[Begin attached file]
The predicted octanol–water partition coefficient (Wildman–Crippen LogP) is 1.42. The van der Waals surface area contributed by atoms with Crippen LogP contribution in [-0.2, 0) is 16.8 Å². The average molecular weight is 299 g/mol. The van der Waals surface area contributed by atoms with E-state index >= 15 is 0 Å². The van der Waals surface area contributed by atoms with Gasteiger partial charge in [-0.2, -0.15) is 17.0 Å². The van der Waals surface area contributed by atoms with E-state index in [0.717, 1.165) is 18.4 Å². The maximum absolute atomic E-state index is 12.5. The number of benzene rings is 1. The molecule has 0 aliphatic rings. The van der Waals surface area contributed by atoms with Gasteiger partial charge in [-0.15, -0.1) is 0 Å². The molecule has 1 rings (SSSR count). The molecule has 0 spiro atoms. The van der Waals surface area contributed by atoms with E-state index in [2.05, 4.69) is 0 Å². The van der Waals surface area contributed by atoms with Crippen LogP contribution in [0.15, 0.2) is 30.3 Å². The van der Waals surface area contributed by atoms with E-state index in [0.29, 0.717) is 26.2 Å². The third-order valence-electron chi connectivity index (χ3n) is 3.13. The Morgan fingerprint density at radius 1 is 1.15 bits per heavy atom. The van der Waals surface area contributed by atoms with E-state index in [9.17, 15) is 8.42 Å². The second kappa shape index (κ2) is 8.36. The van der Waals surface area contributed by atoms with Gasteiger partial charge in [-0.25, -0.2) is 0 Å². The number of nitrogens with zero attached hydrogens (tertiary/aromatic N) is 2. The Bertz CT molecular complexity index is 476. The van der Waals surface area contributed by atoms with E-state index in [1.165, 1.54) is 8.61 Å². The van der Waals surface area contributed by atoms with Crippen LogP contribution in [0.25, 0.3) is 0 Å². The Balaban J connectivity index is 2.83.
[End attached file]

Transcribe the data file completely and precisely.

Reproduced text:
The predicted octanol–water partition coefficient (Wildman–Crippen LogP) is 1.42. The van der Waals surface area contributed by atoms with Crippen LogP contribution in [-0.2, 0) is 16.8 Å². The average molecular weight is 299 g/mol. The van der Waals surface area contributed by atoms with E-state index >= 15 is 0 Å². The van der Waals surface area contributed by atoms with Gasteiger partial charge in [-0.2, -0.15) is 17.0 Å². The van der Waals surface area contributed by atoms with E-state index in [0.717, 1.165) is 18.4 Å². The maximum absolute atomic E-state index is 12.5. The number of benzene rings is 1. The molecule has 0 aliphatic rings. The van der Waals surface area contributed by atoms with Gasteiger partial charge in [-0.15, -0.1) is 0 Å². The molecule has 1 rings (SSSR count). The molecule has 0 spiro atoms. The van der Waals surface area contributed by atoms with E-state index in [2.05, 4.69) is 0 Å². The van der Waals surface area contributed by atoms with Crippen LogP contribution in [0.15, 0.2) is 30.3 Å². The van der Waals surface area contributed by atoms with E-state index in [0.29, 0.717) is 26.2 Å². The third-order valence-electron chi connectivity index (χ3n) is 3.13. The Morgan fingerprint density at radius 1 is 1.15 bits per heavy atom. The van der Waals surface area contributed by atoms with E-state index in [9.17, 15) is 8.42 Å². The second kappa shape index (κ2) is 8.36. The van der Waals surface area contributed by atoms with Gasteiger partial charge in [-0.25, -0.2) is 0 Å². The number of nitrogens with zero attached hydrogens (tertiary/aromatic N) is 2. The Bertz CT molecular complexity index is 476. The van der Waals surface area contributed by atoms with E-state index in [1.165, 1.54) is 8.61 Å². The van der Waals surface area contributed by atoms with Crippen LogP contribution in [0.25, 0.3) is 0 Å². The Balaban J connectivity index is 2.83.